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Thermal Pressurization in EM-SAGD Projects

  • Author / Creator
    Ghannadi, Sahar
  • Inductive methods such as Electromagnetic Steam-Assisted Gravity Drainage (EM-SAGD) have been identified as a technically and economically feasible recovery method for shallow oil sands reservoirs with overburdens of more than 30 meters (Koolman et al., 2008). However, in EM-SAGD projects, the caprock overlying oil sands reservoirs is also electromagnetically heated along with the bitumen reservoir. Since permeability is low in Albertan thermal project caprock formations (i.e., the Clearwater shale formation in the Athabasca deposit and the Colorado shale formation in the Cold Lake deposit), the pore pressure resulting from the thermal expansion of pore fluids may not be balanced with the fluid loss due to flow and the fluid-volume changes due to pore dilation. In extreme cases, the water boils and the pore pressure increases dramatically as a result of the phase change in the water, causing profound effective stress reduction. Once this condition is established, pore pressure increases can lead to shear failure of the caprock, the creation of micro-cracks and hydraulic fractures, and to subsequent caprock integrity failure. It is typically believed that low permeability caprocks impede the transmission of pore pressure from the reservoir, making them more resistant to shear failure. In cases of induced thermal pressurization, low permeability caprocks are not always more resistant. In this study, analytical solutions are obtained for temperature and pore pressure rises due to the constant electromagnetic heating rate of the caprock. These analytical solutions show that pore pressure increases due to electromagnetic heating depend on permeability and compressibility of the caprock formation. For stiff or low-compressibility media, thermal pressurization can cause fluid pressures to approach total confining pressure, and shear strength to approach zero for low cohesive units of the caprock (units of the caprock with high silt and sand percentage) and sections of the caprock with pre-existing fracture with no cohesion (i.e., thermal liquefaction).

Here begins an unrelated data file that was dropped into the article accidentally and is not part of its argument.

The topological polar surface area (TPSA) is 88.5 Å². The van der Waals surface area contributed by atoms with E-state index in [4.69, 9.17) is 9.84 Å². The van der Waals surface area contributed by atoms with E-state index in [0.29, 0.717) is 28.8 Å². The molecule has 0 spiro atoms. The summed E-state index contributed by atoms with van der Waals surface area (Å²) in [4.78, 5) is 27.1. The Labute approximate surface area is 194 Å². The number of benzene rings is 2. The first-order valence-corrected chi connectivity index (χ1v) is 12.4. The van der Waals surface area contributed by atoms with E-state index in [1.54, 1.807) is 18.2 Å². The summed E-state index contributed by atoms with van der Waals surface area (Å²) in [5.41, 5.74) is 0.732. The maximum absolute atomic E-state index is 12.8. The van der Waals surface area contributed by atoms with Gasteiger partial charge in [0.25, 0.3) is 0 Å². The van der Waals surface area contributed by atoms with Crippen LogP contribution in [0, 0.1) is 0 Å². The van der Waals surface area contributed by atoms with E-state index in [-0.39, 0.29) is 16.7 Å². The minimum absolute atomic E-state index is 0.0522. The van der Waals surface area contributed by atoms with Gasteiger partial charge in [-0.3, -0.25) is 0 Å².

• Subjects / Keywords
  • Graduation date
    2016-06
  • Type of Item
    Thesis
  • Degree
    Doctor of Philosophy
  • DOI
    https://doi.org/10.7939/R3MP4VT0Z
  • License
    This thesis is made available by the University of Alberta Libraries with permission of the copyright owner solely for non-commercial purposes. This thesis, or any portion thereof, may not otherwise be copied or reproduced without the written consent of the copyright owner, except to the extent permitted by Canadian copyright law.
  • Language
    English
  • Institution
    University of Alberta
  • Degree level
    Doctoral
  • Department
    • Department of Civil and Environmental Engineering
  • Specialization
    • Petroleum Engineering
  • Supervisor / co-supervisor and their department(s)
    • Dr. Rick Chalaturnyk
  • Examining committee members and their departments
    • Dr. Michael Hendry
    • Dr. Lijun Deng
    • Dr.Juliana Leung
    • Dr. Alireza Nouri
    • Dr. Hassan Hassanzadeh